Bernard Hopkins defends his undisputed middleweight title tonight in his home town of Philadelphia, against unknown Frenchman Morrade Hakkar. The bout will be Hopkins's second less-than-super fight since his stunning upset of Felix Trinidad a year and a half ago.

Far from cashing in on the Trinidad victory, Hopkins is making a reported $1.125 million for the Hakkar fight, a considerable sum by any standard other than that of one of the world's top fighters -- which is how many viewed Hopkins after he dominated the great Puerto Rican.

Opportunities for the titanic fights against Roy Jones Jr. and Oscar De La Hoya have failed to materialize. Hopkins, 38, said he is unbothered.

"It ain't how much money you make, it's what you do with the money you have," Hopkins said. "I've been good with the finances I have. That's why Bernard Hopkins can say what he wants and stand by it without a sliver of a doubt that my electricity will be cut off, or whether I can put food on the table for my daughter and wife."

Hopkins (41-2-1) styles himself as the anti-establishment champion, relishing opportunities such as his testimony before Congress about corruption in the sport. The initial decision to make the Hasim Rahman-David Tua heavyweight eliminator bout the main event hurt Hopkins, and his stubbornness forced the issue. Rahman-Tua now is listed as the co-feature, but Hopkins took the whole affair as another sign that he is not the boxing community's favorite son.

"I've always been the main event, as far as Philadelphia is concerned," Hopkins said. "That was something brought up by my adversaries out there."

Paranoia tinges his brilliance. Hopkins constantly refers to "They," the forces at work against him, which at any given time have included state boxing commissions, every major promoter and television network, the media and even his own once-trusted handlers.

"Don't think I shot myself in the foot," Hopkins said. "They want you to think that. Beating Trinidad is something mainstream boxing people never wanted. They wanted to shut me down way before the fight. . . . They don't want me to beat them twice.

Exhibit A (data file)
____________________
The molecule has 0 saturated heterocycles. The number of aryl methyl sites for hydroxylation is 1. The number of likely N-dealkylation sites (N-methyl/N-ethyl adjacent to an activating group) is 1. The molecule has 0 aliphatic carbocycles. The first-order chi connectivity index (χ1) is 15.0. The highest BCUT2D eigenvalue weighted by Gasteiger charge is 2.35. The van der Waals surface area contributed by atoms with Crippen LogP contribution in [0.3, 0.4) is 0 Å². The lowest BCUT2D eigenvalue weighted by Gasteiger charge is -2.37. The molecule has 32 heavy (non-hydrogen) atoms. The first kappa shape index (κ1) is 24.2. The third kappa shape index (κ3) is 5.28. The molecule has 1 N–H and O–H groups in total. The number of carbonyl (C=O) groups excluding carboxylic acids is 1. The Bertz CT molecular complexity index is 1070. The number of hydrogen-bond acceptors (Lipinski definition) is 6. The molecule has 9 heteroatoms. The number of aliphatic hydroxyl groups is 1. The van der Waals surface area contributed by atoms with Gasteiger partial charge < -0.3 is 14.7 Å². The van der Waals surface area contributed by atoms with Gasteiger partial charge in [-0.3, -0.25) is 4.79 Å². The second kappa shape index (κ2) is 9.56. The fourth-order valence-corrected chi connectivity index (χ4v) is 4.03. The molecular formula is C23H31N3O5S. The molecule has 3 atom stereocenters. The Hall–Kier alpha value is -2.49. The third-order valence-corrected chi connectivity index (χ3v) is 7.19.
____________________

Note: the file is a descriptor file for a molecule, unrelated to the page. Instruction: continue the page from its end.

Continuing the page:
"Just imagine how the world is getting cheated so badly. When you see me fight, you're seeing a masterpiece at work. They rob you all of that."

In the months after the Trinidad victory, Hopkins alienated Bouie Fisher, the trainer who cultivated his career, and Lou DiBella, the adviser who helped turn him from a good, lesser-known fighter into a star, facing both in court. His disputes undermined his chances for a lucrative multi-fight contract with Showtime or HBO, which is televising the Hakkar fight.

"I can't do anything to hurt Bernard more than he has done to himself," said DiBella, a former HBO executive-turned-promoter. "He's done so much damage to himself that I don't wish any more to be done. It's still a shame he has garnered so little out of one of the great victories of all time. It's sad, and it's pathetic."

Hopkins settles for Hakkar (29-3), who is somehow the No. 1 challenger mandated by the WBC. It will be Hopkins's 16th defense of his middleweight title, and he has plans to reach 20, unconcerned with his relatively modest paydays against seemingly less-than-modest opposition. He defies the notion that, even at his advancing age, his considerable skills are atrophying.

"Each year it's the same thing, 'You're 35, 36, 37 years old," Hopkins said. "Well, now I'm 38 and still kicking [butt]. Why am I still doing it? I need the money. Because some day I'm not going to be able to kick [butt]."

Boxing Note: Washington's Lamont Peterson advanced to the light heavyweight final of the U.S. Amateur Boxing Championships in Colorado Springs on Thursday with a 14-8 decision over Chad Aquino. Peterson faced four-time champ Rock Allen in the final.

"Beating [Felix] Trinidad is something mainstream boxing people never wanted," said Bernard Hopkins, 38, the undisputed middleweight champ.